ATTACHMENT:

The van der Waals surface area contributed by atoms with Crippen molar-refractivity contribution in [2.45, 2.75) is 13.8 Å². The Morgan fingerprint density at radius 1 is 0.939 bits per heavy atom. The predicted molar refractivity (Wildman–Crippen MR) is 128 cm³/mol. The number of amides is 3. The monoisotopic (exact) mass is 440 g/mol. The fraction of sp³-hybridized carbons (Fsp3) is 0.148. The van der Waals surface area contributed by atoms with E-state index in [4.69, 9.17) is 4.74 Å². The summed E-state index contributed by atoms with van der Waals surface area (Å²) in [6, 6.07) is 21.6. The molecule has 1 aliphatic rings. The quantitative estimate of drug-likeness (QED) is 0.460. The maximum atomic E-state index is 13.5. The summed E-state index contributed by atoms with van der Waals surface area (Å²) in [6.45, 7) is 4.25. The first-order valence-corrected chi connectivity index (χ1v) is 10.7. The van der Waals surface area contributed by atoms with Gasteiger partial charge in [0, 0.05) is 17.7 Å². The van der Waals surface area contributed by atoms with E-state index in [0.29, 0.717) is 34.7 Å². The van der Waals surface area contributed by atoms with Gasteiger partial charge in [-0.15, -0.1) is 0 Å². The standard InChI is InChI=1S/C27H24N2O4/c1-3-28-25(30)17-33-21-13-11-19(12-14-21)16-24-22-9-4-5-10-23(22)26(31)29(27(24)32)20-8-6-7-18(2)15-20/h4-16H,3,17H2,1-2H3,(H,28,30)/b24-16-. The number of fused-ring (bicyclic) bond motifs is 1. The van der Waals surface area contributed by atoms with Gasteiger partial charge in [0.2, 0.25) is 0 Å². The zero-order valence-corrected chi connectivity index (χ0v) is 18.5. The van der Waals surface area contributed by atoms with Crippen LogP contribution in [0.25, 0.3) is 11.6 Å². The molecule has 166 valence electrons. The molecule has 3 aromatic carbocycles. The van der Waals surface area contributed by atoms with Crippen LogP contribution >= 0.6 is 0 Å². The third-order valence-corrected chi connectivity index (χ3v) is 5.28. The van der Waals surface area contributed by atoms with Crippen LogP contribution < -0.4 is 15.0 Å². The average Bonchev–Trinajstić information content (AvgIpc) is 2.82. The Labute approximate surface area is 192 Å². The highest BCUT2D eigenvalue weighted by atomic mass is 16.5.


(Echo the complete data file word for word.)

The van der Waals surface area contributed by atoms with Crippen molar-refractivity contribution in [2.45, 2.75) is 13.8 Å². The Morgan fingerprint density at radius 1 is 0.939 bits per heavy atom. The predicted molar refractivity (Wildman–Crippen MR) is 128 cm³/mol. The number of amides is 3. The monoisotopic (exact) mass is 440 g/mol. The fraction of sp³-hybridized carbons (Fsp3) is 0.148. The van der Waals surface area contributed by atoms with E-state index in [4.69, 9.17) is 4.74 Å². The summed E-state index contributed by atoms with van der Waals surface area (Å²) in [6, 6.07) is 21.6. The molecule has 1 aliphatic rings. The quantitative estimate of drug-likeness (QED) is 0.460. The maximum atomic E-state index is 13.5. The summed E-state index contributed by atoms with van der Waals surface area (Å²) in [6.45, 7) is 4.25. The first-order valence-corrected chi connectivity index (χ1v) is 10.7. The van der Waals surface area contributed by atoms with Gasteiger partial charge in [0, 0.05) is 17.7 Å². The van der Waals surface area contributed by atoms with E-state index in [0.29, 0.717) is 34.7 Å². The van der Waals surface area contributed by atoms with Gasteiger partial charge in [-0.15, -0.1) is 0 Å². The standard InChI is InChI=1S/C27H24N2O4/c1-3-28-25(30)17-33-21-13-11-19(12-14-21)16-24-22-9-4-5-10-23(22)26(31)29(27(24)32)20-8-6-7-18(2)15-20/h4-16H,3,17H2,1-2H3,(H,28,30)/b24-16-. The number of fused-ring (bicyclic) bond motifs is 1. The van der Waals surface area contributed by atoms with Gasteiger partial charge in [0.2, 0.25) is 0 Å². The zero-order valence-corrected chi connectivity index (χ0v) is 18.5. The van der Waals surface area contributed by atoms with Crippen LogP contribution in [0.25, 0.3) is 11.6 Å². The molecule has 166 valence electrons. The molecule has 3 aromatic carbocycles. The van der Waals surface area contributed by atoms with Crippen LogP contribution >= 0.6 is 0 Å². The third-order valence-corrected chi connectivity index (χ3v) is 5.28. The van der Waals surface area contributed by atoms with Crippen LogP contribution < -0.4 is 15.0 Å². The average Bonchev–Trinajstić information content (AvgIpc) is 2.82. The Labute approximate surface area is 192 Å². The highest BCUT2D eigenvalue weighted by atomic mass is 16.5.